Genus CRITONIA

  257. Critonia daleoides  ______  CR

    Genus DAHLIA

  258. Dahlia coccinea (or popenovii) (ph)  ______  GU

    Dahlia coccinea,
    from the "Flowers of Guatemala"

  259. Dahlia maxoni  (ph)  ______  GU
    S: Flor de Santa Catarina

    Dahlia maxoni,
    from the "Flowers of Guatemala"


    Plants in the genus ESPELETIA are commonly known as FRAILEJON, native mainly in Venezuela, Colombia, and Ecuador. It also occurs in the high country in Costa Rica.  
    The plants, in high altitudes in the Paramo ecosystem, have thick trunks, and succulent hairy leaves in a dense spiral pattern. Marcescent leaves help protect the plants from the cold. The flowers are usually yellow, similar to daisies. 

  260. Espeletia sp.  ______  CR
    "Lamb's Ears"

    The butterfly, the Painted Lady, has been observed feeding on nectar at a species of Espeletia in Costa Rica.  


  261. Eupatorium angulare  ______  CR

  262. Eupatorium hebabotryum  ______  CR

  263. Eupatorium hylonomum  ______  CR

  264. Eupatorium morifolium  ______  CR

  265. Eupatorium pittieri  ______  CR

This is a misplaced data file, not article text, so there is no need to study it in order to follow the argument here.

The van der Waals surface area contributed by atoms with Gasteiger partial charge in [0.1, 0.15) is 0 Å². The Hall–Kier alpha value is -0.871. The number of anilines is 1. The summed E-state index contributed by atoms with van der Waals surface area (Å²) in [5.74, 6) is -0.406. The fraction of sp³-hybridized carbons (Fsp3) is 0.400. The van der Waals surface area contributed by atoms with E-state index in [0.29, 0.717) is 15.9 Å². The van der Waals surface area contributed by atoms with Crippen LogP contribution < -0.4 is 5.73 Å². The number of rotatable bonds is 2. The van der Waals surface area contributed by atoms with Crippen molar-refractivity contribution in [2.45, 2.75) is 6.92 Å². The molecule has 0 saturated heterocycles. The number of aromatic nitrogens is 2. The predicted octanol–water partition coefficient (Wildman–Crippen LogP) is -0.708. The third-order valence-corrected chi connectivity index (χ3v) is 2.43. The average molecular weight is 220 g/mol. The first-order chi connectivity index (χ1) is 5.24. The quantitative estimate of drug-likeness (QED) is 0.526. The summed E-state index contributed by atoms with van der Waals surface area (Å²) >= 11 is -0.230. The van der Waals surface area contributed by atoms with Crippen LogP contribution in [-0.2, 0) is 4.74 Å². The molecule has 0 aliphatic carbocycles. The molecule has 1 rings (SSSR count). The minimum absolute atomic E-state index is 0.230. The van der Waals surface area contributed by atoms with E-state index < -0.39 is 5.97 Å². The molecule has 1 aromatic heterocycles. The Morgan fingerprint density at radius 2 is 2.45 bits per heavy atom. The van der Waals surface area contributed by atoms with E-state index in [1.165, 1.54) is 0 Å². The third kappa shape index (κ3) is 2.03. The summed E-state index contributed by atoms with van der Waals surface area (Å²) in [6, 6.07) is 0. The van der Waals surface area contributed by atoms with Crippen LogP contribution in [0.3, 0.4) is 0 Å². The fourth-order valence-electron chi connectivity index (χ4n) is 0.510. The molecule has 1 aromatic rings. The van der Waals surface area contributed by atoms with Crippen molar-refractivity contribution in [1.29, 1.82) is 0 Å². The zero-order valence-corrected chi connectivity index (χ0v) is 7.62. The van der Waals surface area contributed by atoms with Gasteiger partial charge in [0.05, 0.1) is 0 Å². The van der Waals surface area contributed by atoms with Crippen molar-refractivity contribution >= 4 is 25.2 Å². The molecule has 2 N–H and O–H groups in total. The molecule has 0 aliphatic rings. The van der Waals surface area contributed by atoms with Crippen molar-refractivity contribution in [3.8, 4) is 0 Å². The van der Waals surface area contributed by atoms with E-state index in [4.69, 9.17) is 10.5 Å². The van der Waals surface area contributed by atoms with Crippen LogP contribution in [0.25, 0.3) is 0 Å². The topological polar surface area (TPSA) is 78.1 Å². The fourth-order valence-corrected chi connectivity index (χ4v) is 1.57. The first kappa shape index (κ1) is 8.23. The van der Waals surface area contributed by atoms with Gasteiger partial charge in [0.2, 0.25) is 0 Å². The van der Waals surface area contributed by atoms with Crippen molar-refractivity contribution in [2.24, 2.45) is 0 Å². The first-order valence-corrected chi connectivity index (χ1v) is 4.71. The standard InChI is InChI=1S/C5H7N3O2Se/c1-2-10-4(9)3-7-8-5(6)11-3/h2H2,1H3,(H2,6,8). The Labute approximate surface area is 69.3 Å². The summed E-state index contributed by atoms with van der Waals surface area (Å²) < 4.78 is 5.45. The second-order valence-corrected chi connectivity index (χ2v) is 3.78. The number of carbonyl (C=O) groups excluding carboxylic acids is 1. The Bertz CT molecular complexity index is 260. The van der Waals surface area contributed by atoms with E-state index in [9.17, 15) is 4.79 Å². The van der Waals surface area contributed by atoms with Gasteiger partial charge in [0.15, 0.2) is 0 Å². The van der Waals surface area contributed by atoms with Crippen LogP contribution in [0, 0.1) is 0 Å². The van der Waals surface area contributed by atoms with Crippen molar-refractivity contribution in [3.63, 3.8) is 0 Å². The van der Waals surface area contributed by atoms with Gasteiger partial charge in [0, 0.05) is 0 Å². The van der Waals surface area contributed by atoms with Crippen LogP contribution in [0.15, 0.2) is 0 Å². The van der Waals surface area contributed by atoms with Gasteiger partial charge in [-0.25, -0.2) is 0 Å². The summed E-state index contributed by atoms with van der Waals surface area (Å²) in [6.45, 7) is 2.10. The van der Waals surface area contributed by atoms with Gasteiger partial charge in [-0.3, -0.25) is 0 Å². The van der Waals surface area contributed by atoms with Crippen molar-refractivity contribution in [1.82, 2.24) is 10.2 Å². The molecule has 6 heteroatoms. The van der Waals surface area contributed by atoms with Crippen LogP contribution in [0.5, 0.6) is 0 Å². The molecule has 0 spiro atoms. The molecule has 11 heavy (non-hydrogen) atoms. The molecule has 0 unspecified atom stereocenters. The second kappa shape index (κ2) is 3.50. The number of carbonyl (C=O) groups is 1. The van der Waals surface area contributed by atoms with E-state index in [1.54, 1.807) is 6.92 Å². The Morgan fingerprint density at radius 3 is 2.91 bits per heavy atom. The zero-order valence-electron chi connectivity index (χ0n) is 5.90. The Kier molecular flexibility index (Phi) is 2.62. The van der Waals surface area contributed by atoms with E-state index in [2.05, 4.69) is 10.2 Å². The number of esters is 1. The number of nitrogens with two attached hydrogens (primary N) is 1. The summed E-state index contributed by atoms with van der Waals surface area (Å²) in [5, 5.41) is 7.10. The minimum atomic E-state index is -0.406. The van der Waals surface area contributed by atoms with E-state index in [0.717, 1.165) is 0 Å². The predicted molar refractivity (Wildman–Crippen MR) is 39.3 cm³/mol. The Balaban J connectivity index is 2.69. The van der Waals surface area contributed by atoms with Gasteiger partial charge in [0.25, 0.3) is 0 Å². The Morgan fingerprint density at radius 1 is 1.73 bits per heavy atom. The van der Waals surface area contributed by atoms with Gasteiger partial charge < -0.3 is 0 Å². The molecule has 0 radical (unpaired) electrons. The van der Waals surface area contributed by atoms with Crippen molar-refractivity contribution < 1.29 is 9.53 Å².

266. Isocarpha oppositifolia  ______  CY

    Genus IVA

  267. Iva cheiranthifolia  ______  CY

  268. Iva imbricata  ______  CY  (critically endangered in CY)


  269. Koanophyllon villosum  ______  CY  (endemic to the West Indies)


  270. Lasianthaea fruticosa  ______  CR


  271. Lepidaploa divaricata  ______  CY  (nearly endemic to the Cayman Islands) (vulnerable)
    Christmas Blossom 
    (name in CY)


  272. Melanthera aspera  ______  CY  (endemic to the Greater Antilles and Cayman Islands)  

    Genus MIKANIA

    in Costa Rica, MIKANIA species are host plants for the caterpillars of the butterfly Actinote anteas, the Anteas Actinote. 

  273. Mikania cordifolia  ______  DR

    In the Dominican Republic, Mikania cordifolia is a food plant for the butterfly Danaus eresimus, the Soldier. 

    Genus MONTANOA

  274. Montanoa guatemalensis  ______  CR  (TPCR:214)
    Tree Daisy
    S: Tubu


  275. Neomirandea angularis  ______  CR  (TPCR:285)   occurs only in Costa Rica
    S: Tora Hueca


  276. Parthenium hysterophorus  ______  DR

    In the Dominican Republic, Parthenium hysterophorus is a food plant for the butterfly Strymon columella, the Hewitson's Hairstreak.